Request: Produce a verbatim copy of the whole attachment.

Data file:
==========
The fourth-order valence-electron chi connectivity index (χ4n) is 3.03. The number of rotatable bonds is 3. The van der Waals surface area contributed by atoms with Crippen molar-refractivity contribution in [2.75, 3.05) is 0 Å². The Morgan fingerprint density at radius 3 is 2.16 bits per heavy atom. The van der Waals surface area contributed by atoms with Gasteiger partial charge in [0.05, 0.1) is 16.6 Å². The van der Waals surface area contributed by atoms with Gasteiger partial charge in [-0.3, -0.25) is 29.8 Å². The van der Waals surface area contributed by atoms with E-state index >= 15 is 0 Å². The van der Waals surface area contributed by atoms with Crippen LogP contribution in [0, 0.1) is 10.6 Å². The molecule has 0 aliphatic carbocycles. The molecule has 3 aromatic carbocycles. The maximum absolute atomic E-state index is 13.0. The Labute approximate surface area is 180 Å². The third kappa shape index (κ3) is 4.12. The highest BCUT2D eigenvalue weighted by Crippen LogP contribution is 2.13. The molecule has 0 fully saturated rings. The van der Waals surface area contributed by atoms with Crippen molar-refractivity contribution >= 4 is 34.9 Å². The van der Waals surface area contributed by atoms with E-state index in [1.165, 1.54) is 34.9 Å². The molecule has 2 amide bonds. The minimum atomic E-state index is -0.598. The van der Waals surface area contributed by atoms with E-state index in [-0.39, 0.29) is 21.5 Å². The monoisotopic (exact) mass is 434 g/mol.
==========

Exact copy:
The fourth-order valence-electron chi connectivity index (χ4n) is 3.03. The number of rotatable bonds is 3. The van der Waals surface area contributed by atoms with Crippen molar-refractivity contribution in [2.75, 3.05) is 0 Å². The Morgan fingerprint density at radius 3 is 2.16 bits per heavy atom. The van der Waals surface area contributed by atoms with Gasteiger partial charge in [0.05, 0.1) is 16.6 Å². The van der Waals surface area contributed by atoms with Gasteiger partial charge in [-0.3, -0.25) is 29.8 Å². The van der Waals surface area contributed by atoms with E-state index >= 15 is 0 Å². The van der Waals surface area contributed by atoms with Crippen LogP contribution in [0, 0.1) is 10.6 Å². The molecule has 0 aliphatic carbocycles. The molecule has 3 aromatic carbocycles. The maximum absolute atomic E-state index is 13.0. The Labute approximate surface area is 180 Å². The third kappa shape index (κ3) is 4.12. The highest BCUT2D eigenvalue weighted by Crippen LogP contribution is 2.13. The molecule has 0 fully saturated rings. The van der Waals surface area contributed by atoms with Crippen molar-refractivity contribution >= 4 is 34.9 Å². The van der Waals surface area contributed by atoms with E-state index in [1.165, 1.54) is 34.9 Å². The molecule has 2 amide bonds. The minimum atomic E-state index is -0.598. The van der Waals surface area contributed by atoms with E-state index in [-0.39, 0.29) is 21.5 Å². The monoisotopic (exact) mass is 434 g/mol.